UK Parliament Votes on Tightened Rules Imposed on MPs with Second Jobs

UK Prime Minister Boris Johnson announced last Tuesday about the government’s plan to tighten the rules on what Parliament Ministers can take on as second jobs. Parliament took immediate action as voting took place last Wednesday as the Labour Party proposed to ban second jobs amid allegations of sleaze or immoral behavior among Conservative MPs, specifically the most recent, which is that Conservative MP Owen Paterson’s case.

MP Parkinson was found to have used his position in lobbying for two of his corporate empooyers. After the scandal broke out, and strong outcries from opposition MPs and some Conservatives, Mr Paterson resigned from his job as Minister of Parliament PM Johnson said he believed that Parkinson had broken the rules, describing the sleaze behavior as “extraordinary,”

In the debate to ban second job rules called by Labour, Commons leader Jacob Rees-Mogg said a ban is not necessary because it’s important for MPs maintain connections outside of the Parliament. That way they can draw on the insight and expertise derived from that experiences offered by the world beyond the confines of the parliament.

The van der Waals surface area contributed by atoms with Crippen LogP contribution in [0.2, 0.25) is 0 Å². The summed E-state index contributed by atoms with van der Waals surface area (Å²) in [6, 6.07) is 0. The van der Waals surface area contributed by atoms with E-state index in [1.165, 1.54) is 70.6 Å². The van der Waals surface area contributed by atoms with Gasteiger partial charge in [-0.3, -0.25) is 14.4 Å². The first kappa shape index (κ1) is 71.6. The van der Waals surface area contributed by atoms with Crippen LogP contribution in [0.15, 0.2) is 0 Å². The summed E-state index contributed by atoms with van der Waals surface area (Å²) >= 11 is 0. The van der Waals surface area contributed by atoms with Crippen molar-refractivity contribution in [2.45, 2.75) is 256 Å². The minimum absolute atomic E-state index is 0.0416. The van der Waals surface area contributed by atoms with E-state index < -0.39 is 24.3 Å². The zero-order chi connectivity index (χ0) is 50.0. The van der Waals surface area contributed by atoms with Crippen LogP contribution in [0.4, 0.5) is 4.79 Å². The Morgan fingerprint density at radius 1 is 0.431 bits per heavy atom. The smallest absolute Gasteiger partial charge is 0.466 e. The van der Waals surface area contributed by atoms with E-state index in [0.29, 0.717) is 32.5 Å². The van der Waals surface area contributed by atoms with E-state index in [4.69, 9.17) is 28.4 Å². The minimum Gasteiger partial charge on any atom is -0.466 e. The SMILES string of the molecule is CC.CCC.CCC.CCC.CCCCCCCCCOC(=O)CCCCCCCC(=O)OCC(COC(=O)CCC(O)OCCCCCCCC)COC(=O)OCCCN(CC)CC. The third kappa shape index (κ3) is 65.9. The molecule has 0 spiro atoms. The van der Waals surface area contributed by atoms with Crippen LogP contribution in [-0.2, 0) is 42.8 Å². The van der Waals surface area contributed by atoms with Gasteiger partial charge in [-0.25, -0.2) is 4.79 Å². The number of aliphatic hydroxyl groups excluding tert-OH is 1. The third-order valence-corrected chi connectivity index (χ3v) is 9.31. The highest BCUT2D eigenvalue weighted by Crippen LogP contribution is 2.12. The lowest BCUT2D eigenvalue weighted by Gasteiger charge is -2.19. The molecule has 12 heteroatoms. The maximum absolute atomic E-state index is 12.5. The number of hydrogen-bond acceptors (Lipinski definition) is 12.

Although the Labour MPs dismissed the argument that MPs need to do extra work to gain real world experience, contending that serving as an MP should be a full time job. Still, the Labour Party’s proposed ban on second jobs was shot down at the House of Commons.

New Rules on Second Jobs for MPs

The new rules on second jobs do not prohibit MPs from earning extra money to augment their £81,932 annual salary; or for the more noble purpose of gaining greater experience from the world beyond parliament.

MPs can work as professionals in the fields of law or medicine or as consultants or strategists for private companies. However, they should not lobby or carry out actions aimed at altering government policies for the benefit of their employers or benefactors. They should not use the facilities of the House of Commons in performing work on behalf of clients.

Moreover, MPs have to register their outside earnings. If they take part in parliament activities or debate in matters involving or affecting their clients, they should declare such interest in doing so. Any breach of the Parliament’s code of conduct calls for necessary punishment, including suspension. Commons.

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